By and  on February 22, 2010

Retail stocks scored their sixth straight advance on Friday, putting them ahead 3.5 percent for the week and 0.6 percent for the year.

The S&P Retail Index climbed 0.85 points, or 0.2 percent, Friday to close the week at 413.61, locking in a gain for the year, which has so far eluded the three major equity indices. A 9.45 point gain on Friday put the Dow Jones Industrial Average at 10,402.35, up 3 percent for the week, but down 0.3 percent for the year. The S&P 500 and Nasdaq Composite, up 3.1 percent and 2.8 percent for the week, respectively, remain 0.3 percent and 0.5 percent below their Dec. 31 levels.

More than four in five stocks monitored by WWD were up for the week. Of the 172 companies tracked, 142 had increases, 25 had decreases and five were unchanged.

Overseas last week, the FTSE 100, CAC 40 and Nikkei 225 rose 4.2 percent, 4.7 percent and 0.3 percent, respectively, while the Hang Seng Index dropped 1.9 percent and the SSE Composite Index was unchanged.

In Washington Friday, the Labor Department said in its Consumer Price Index that retail apparel prices declined 0.1 percent in January compared with December, but rose 1.7 percent from a year ago.

Women’s apparel prices increased 0.2 percent and were up 2.8 percent year-over-year. Men’s apparel prices rose 0.7 percent and declined 0.2 percent in 12-month comparisons.

Driven by rising energy costs, the overall CPI increased a less-than-expected 0.2 percent in January and was up 2.6 percent compared with a year earlier.

The so-called core prices, which exclude the volatile food and energy sectors, dropped for the first time since 1982. Core prices declined 0.1 percent month-to-month, but increased 1.6 percent from January 2009.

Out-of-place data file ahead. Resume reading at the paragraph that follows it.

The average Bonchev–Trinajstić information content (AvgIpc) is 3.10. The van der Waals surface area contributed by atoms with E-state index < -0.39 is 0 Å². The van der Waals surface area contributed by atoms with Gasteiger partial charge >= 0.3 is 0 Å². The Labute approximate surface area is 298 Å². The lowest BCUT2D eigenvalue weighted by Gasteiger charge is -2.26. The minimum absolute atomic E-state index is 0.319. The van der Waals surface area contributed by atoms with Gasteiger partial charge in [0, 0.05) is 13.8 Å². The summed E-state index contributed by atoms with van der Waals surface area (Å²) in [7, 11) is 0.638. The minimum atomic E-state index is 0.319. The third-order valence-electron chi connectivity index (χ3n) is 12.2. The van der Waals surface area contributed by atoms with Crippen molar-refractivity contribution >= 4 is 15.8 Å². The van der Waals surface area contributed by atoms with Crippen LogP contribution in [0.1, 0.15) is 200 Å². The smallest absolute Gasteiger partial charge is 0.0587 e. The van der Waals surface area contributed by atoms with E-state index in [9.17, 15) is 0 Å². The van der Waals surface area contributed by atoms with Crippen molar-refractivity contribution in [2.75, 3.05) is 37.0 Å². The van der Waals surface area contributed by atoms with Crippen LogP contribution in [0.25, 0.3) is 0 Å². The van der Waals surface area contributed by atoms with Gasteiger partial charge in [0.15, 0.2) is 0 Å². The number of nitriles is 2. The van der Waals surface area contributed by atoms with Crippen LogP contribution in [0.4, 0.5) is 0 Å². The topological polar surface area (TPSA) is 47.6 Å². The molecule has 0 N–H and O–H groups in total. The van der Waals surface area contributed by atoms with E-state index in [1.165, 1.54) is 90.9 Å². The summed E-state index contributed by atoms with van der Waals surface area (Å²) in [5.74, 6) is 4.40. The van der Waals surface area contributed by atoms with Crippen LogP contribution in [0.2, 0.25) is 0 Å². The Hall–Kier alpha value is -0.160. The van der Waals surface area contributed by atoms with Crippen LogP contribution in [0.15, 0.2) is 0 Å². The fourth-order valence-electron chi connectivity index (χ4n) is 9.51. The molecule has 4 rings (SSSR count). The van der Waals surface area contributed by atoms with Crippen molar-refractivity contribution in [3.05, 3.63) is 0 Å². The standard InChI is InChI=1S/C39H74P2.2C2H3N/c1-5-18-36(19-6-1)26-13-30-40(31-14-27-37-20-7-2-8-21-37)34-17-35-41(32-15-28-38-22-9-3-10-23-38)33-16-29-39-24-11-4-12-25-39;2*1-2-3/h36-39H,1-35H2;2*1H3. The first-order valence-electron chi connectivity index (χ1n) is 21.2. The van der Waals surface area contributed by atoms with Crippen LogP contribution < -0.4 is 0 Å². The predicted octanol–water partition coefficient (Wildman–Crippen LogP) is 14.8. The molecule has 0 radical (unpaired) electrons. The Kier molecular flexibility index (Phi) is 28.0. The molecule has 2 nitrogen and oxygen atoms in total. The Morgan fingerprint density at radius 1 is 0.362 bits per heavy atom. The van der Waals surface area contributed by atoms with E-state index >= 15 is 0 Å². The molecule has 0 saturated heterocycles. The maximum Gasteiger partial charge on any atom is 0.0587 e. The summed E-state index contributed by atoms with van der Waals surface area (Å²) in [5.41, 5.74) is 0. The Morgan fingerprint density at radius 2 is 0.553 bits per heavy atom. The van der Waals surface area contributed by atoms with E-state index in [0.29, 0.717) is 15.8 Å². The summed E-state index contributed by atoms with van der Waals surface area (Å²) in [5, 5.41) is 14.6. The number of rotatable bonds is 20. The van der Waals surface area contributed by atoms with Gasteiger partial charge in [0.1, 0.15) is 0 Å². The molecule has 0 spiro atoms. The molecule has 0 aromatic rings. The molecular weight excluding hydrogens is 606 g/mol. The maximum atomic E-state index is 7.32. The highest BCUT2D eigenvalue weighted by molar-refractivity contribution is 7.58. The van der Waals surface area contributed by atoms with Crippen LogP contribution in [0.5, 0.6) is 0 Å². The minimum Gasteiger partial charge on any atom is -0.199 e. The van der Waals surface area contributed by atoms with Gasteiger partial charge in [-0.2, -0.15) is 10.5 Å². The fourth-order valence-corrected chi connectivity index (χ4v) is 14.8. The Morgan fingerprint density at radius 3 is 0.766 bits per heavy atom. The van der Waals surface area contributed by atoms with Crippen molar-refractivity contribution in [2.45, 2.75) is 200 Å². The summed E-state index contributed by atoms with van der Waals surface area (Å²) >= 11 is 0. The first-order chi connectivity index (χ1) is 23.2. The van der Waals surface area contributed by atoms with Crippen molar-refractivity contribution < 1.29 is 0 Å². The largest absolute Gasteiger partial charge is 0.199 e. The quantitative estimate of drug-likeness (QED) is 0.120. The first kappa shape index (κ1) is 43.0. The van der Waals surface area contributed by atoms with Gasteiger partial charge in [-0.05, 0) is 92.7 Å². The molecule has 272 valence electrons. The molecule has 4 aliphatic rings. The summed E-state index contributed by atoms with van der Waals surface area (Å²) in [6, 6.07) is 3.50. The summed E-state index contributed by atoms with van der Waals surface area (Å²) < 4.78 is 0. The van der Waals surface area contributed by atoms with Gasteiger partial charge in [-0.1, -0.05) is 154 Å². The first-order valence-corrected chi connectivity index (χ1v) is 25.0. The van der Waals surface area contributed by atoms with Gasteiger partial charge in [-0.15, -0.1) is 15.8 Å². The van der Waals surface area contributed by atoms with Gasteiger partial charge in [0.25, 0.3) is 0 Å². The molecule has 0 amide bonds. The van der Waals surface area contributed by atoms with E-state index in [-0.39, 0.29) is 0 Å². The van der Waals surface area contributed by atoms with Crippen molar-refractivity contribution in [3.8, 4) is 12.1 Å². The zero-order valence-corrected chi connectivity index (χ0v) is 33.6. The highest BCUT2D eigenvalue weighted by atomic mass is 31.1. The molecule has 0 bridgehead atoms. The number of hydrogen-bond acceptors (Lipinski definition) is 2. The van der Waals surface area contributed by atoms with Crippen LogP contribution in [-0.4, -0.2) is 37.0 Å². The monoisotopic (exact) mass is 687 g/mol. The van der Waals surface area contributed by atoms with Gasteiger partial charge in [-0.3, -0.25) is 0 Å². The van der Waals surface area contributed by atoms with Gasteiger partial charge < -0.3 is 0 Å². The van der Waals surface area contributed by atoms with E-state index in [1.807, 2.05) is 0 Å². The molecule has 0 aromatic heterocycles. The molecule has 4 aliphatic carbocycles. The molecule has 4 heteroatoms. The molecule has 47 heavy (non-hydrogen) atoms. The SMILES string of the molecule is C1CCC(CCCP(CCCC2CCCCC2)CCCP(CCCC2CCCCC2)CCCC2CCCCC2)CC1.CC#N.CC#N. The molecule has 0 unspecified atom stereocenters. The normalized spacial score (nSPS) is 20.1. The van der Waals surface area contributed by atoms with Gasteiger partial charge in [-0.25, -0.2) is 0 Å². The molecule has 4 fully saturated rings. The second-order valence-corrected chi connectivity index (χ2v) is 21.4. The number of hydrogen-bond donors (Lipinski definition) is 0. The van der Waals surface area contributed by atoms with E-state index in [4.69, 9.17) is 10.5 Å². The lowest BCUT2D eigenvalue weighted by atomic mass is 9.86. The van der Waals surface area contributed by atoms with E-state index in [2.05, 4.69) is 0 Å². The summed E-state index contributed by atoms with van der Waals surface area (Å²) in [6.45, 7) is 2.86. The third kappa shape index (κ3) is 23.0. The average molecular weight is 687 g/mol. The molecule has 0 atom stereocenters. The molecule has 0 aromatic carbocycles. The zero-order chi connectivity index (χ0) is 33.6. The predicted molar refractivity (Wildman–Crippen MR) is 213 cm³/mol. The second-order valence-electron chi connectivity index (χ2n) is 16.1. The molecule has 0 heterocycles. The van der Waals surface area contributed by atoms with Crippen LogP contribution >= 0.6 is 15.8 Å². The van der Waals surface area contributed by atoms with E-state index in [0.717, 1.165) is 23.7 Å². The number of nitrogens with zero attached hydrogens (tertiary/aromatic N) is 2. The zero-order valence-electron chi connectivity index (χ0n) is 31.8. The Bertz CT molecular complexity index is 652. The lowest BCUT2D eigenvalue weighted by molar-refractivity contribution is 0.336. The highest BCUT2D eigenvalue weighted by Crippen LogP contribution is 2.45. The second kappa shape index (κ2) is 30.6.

“Inflation is nonexistent,” said Brian Bethune, chief U.S. economist for IHS Global Insight, addressing concerns that the stimulus package and the Fed’s lid on interest rates could lead to high prices.

Specific categories within the women’s and men’s apparel spheres showed mixed pricing trends.

“There are certain segments of the apparel market that possess pricing power,” said John Lonski, chief economist for Moody’s Investors Service. But “the pace of consumer spending, while improved, remains very subdued. There is still reason to believe increases in consumer spending are tentative.”

Retail prices for women’s outerwear rose 0.5 percent month-to-month and 4.9 percent compared with a year earlier. Women’s suits and separates increased 0.8 percent and 2 percent compared with January 2009. The broad women’s underwear, nightwear, sportswear and accessories category increased 0.1 percent and 6.1 percent compared with a year earlier. Dresses declined 3.9 percent and 3.7 percent year-to-year.

Men’s suits, sport coats and outerwear prices fell 0.6 percent and 1.2 percent in 12-month comparisons. Men’s furnishings increased 2.1 percent and 3.4 percent year-to-year. Retail prices for men’s shirts and sweaters rose 0.8 percent, but declined 0.4 percent compared with January 2009. Men’s pants and shorts prices were flat and fell 2.8 percent compared with a year ago.

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